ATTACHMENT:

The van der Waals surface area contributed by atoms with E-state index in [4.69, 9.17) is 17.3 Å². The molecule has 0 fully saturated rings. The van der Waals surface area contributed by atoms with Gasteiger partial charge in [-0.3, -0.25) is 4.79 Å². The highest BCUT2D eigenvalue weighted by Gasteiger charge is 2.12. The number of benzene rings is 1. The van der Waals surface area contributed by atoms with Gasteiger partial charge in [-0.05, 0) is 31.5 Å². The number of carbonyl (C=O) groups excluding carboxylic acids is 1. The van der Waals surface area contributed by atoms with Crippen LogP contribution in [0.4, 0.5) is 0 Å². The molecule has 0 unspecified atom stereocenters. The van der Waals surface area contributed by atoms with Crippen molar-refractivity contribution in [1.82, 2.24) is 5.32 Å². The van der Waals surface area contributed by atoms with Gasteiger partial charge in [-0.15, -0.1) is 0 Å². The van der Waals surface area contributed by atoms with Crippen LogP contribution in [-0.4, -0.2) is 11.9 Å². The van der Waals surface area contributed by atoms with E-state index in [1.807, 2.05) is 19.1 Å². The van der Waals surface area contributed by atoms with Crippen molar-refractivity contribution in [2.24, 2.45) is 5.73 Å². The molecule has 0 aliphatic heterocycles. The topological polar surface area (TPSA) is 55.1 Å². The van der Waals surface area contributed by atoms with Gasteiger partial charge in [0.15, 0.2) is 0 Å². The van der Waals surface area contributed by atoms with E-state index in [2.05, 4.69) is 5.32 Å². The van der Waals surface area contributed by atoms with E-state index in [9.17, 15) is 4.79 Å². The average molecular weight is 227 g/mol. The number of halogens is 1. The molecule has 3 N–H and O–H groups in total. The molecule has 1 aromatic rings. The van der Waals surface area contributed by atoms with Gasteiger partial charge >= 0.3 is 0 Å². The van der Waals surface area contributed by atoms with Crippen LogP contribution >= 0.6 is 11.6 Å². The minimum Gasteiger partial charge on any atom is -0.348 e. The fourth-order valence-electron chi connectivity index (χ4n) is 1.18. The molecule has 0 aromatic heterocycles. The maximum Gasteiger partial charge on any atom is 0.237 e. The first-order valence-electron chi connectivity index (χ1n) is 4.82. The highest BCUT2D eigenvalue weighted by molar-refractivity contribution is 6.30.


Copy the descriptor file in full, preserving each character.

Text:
The van der Waals surface area contributed by atoms with E-state index in [4.69, 9.17) is 17.3 Å². The molecule has 0 fully saturated rings. The van der Waals surface area contributed by atoms with Gasteiger partial charge in [-0.3, -0.25) is 4.79 Å². The highest BCUT2D eigenvalue weighted by Gasteiger charge is 2.12. The number of benzene rings is 1. The van der Waals surface area contributed by atoms with Gasteiger partial charge in [-0.05, 0) is 31.5 Å². The number of carbonyl (C=O) groups excluding carboxylic acids is 1. The van der Waals surface area contributed by atoms with Crippen LogP contribution in [0.4, 0.5) is 0 Å². The molecule has 0 unspecified atom stereocenters. The van der Waals surface area contributed by atoms with Crippen molar-refractivity contribution in [1.82, 2.24) is 5.32 Å². The van der Waals surface area contributed by atoms with Gasteiger partial charge in [-0.15, -0.1) is 0 Å². The van der Waals surface area contributed by atoms with Crippen LogP contribution in [-0.4, -0.2) is 11.9 Å². The van der Waals surface area contributed by atoms with E-state index in [1.807, 2.05) is 19.1 Å². The van der Waals surface area contributed by atoms with Crippen molar-refractivity contribution in [2.24, 2.45) is 5.73 Å². The molecule has 0 aliphatic heterocycles. The topological polar surface area (TPSA) is 55.1 Å². The van der Waals surface area contributed by atoms with Gasteiger partial charge in [0.15, 0.2) is 0 Å². The van der Waals surface area contributed by atoms with E-state index in [2.05, 4.69) is 5.32 Å². The van der Waals surface area contributed by atoms with E-state index in [9.17, 15) is 4.79 Å². The average molecular weight is 227 g/mol. The number of halogens is 1. The molecule has 3 N–H and O–H groups in total. The molecule has 1 aromatic rings. The van der Waals surface area contributed by atoms with Gasteiger partial charge >= 0.3 is 0 Å². The van der Waals surface area contributed by atoms with Crippen LogP contribution >= 0.6 is 11.6 Å². The minimum Gasteiger partial charge on any atom is -0.348 e. The fourth-order valence-electron chi connectivity index (χ4n) is 1.18. The molecule has 0 aromatic heterocycles. The maximum Gasteiger partial charge on any atom is 0.237 e. The first-order valence-electron chi connectivity index (χ1n) is 4.82. The highest BCUT2D eigenvalue weighted by molar-refractivity contribution is 6.30.